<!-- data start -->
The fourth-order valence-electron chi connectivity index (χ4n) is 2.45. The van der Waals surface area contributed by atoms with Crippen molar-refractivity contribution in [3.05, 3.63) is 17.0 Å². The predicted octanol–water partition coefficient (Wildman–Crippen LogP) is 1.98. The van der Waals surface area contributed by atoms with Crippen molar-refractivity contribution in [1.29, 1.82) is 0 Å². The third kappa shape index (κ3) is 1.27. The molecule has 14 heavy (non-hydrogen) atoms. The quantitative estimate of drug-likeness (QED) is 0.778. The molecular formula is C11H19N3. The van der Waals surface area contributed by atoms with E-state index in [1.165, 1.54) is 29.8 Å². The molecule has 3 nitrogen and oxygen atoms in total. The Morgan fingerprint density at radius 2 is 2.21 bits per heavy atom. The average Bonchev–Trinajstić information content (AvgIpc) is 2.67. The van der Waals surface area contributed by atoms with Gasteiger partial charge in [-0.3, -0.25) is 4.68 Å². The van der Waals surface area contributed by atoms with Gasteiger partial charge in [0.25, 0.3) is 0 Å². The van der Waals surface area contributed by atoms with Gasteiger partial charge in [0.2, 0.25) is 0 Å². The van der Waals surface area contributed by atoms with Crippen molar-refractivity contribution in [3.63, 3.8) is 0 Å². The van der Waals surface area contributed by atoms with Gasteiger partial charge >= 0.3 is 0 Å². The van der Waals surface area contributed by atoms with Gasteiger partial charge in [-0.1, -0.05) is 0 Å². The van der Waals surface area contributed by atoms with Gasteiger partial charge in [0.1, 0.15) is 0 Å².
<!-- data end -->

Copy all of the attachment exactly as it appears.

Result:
The fourth-order valence-electron chi connectivity index (χ4n) is 2.45. The van der Waals surface area contributed by atoms with Crippen molar-refractivity contribution in [3.05, 3.63) is 17.0 Å². The predicted octanol–water partition coefficient (Wildman–Crippen LogP) is 1.98. The van der Waals surface area contributed by atoms with Crippen molar-refractivity contribution in [1.29, 1.82) is 0 Å². The third kappa shape index (κ3) is 1.27. The molecule has 14 heavy (non-hydrogen) atoms. The quantitative estimate of drug-likeness (QED) is 0.778. The molecular formula is C11H19N3. The van der Waals surface area contributed by atoms with E-state index in [1.165, 1.54) is 29.8 Å². The molecule has 3 nitrogen and oxygen atoms in total. The Morgan fingerprint density at radius 2 is 2.21 bits per heavy atom. The average Bonchev–Trinajstić information content (AvgIpc) is 2.67. The van der Waals surface area contributed by atoms with Gasteiger partial charge in [-0.3, -0.25) is 4.68 Å². The van der Waals surface area contributed by atoms with Gasteiger partial charge in [0.25, 0.3) is 0 Å². The van der Waals surface area contributed by atoms with Gasteiger partial charge in [0.2, 0.25) is 0 Å². The van der Waals surface area contributed by atoms with Crippen molar-refractivity contribution in [3.63, 3.8) is 0 Å². The van der Waals surface area contributed by atoms with Gasteiger partial charge >= 0.3 is 0 Å². The van der Waals surface area contributed by atoms with Gasteiger partial charge in [-0.1, -0.05) is 0 Å². The van der Waals surface area contributed by atoms with Gasteiger partial charge in [0.1, 0.15) is 0 Å².